Horner is not saying whether we can expect to see dancing dinosaurs in Jurassic World, but he does hint that the film will take the story in the direction of some rather terrifying genetic enhancement.
“We’ve done a lot of genetic engineering on the dinosaurs that were cloned back in the past, so in the new movie you’ll see some genetic hybrids – there are some that are fun, and some that are scary,” he says.
“I think people will find it interesting in terms of the hybrids. The premise behind the movie is that the park has been open now for 10 years or so and people have come to visit it and got kind of bored looking at the same dinosaurs over and over again, so the park managers have decided to make some hybrid dinosaurs,” he explains.
“It’s a sort of Frankenstein movie. If you make something new, they usually eat you… The basic premise of a Jurassic Park movie is that dinosaurs chase people and they eat them. So that is going to be the same.”
Many academics are uncomfortable with Hollywood’s treatment of science or history, but Horner appears to have found a happy middle ground between the scientific reality of his day job and the fictional fantasy of his film career.
In the first Jurassic Park, for instance, he had many a long discussion with Spielberg over “what is, and what isn’t”, but when there was any doubt about some scientific fact or other, he would let Spielberg run with his own imagination.
“He made them go faster than they would normally go and do things that they wouldn’t normally be able to do. The tyrannosaurs pick up people, but there is no way they could do that. But it makes for a good movie,” Horner says.
“That’s what I keep reminding my colleagues. If we had made a documentary, no-one would have gone to see it… Most of the people who get upset about certain things are, well, I guess they just don’t go to movies.”
The idea in the original Jurassic Park novel by Michael Crichton was that scientists were able to extract dinosaur DNA out of dinosaur blood in the gut of a mosquito trapped in fossilised amber for a hundred million years. Back in 1993, Horner tried to do something similar but soon realised that dinosaur DNA just doesn’t survive this long.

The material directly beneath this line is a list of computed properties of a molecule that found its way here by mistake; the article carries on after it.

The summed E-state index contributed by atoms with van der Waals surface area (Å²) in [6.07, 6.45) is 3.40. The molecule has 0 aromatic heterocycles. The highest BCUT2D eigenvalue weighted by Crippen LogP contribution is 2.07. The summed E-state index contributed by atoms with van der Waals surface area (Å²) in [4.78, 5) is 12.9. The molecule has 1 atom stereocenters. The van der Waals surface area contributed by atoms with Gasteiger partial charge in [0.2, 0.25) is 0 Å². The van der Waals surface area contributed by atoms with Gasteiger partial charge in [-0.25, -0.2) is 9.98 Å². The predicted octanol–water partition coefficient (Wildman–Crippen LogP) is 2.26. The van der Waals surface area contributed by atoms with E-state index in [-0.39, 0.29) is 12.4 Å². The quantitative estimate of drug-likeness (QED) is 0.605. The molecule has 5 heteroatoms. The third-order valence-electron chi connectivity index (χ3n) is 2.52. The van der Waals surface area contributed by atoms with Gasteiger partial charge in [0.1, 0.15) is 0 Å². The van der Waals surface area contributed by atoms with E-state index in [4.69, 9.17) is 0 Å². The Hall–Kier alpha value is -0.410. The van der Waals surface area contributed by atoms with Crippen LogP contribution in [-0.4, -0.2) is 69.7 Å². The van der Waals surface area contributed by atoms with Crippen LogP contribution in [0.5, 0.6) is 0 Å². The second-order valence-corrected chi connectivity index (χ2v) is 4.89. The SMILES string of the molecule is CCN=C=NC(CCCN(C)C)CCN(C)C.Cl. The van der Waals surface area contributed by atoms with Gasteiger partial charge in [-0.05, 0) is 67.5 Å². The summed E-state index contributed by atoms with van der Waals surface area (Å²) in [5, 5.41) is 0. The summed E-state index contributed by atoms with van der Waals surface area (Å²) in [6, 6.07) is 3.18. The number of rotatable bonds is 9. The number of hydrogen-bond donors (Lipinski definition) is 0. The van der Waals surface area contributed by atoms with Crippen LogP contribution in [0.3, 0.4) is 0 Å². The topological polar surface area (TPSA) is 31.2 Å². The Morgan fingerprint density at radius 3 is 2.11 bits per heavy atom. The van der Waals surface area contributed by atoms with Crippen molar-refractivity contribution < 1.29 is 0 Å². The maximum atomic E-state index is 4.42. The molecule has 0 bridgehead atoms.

“But the idea of making a dinosaur sounded very interesting to me so we started pursuing some other possibilities, some other ways of trying to do that,” he says.
One of the ideas he came up with was to tinker with the genes of a chicken embryo to see if they could be engineered in some way that would reverse the evolutionary arrow of time – and lead to the creation of a dinosaur from a genetically engineered chicken.
“There have in the past been people who figured out how to put teeth into birds and there was a project just recently published from Harvard and Yale where people have been able to modify a bird’s beak to something that looks like a dinosaur’s mouth, and as far as we can tell they actually found the proper pathway, which is really cool,” he says.
“We’re working hard on it. We have to discover the original [genetic] pathways that led to the evolution of short-tailed birds from long-tailed birds. We have screened a lot of animals and genes and have found a lot of pathways that would do it, but we’re interested in the specific one that did it.”
Few scientists would have the nerve to admit that they want to re-create an extinct species, but “de-extinction” has become a vogue topic, and as Horner says: “I can’t think of many schoolkids who wouldn’t want a little pet dinosaur.”
And he points out that each generation of children has an endless fascination with these extinct beasts. “I think it’s because they are really big for the most part and they are really different from anything alive today – and they are not here any more. They are imagination engines for them.”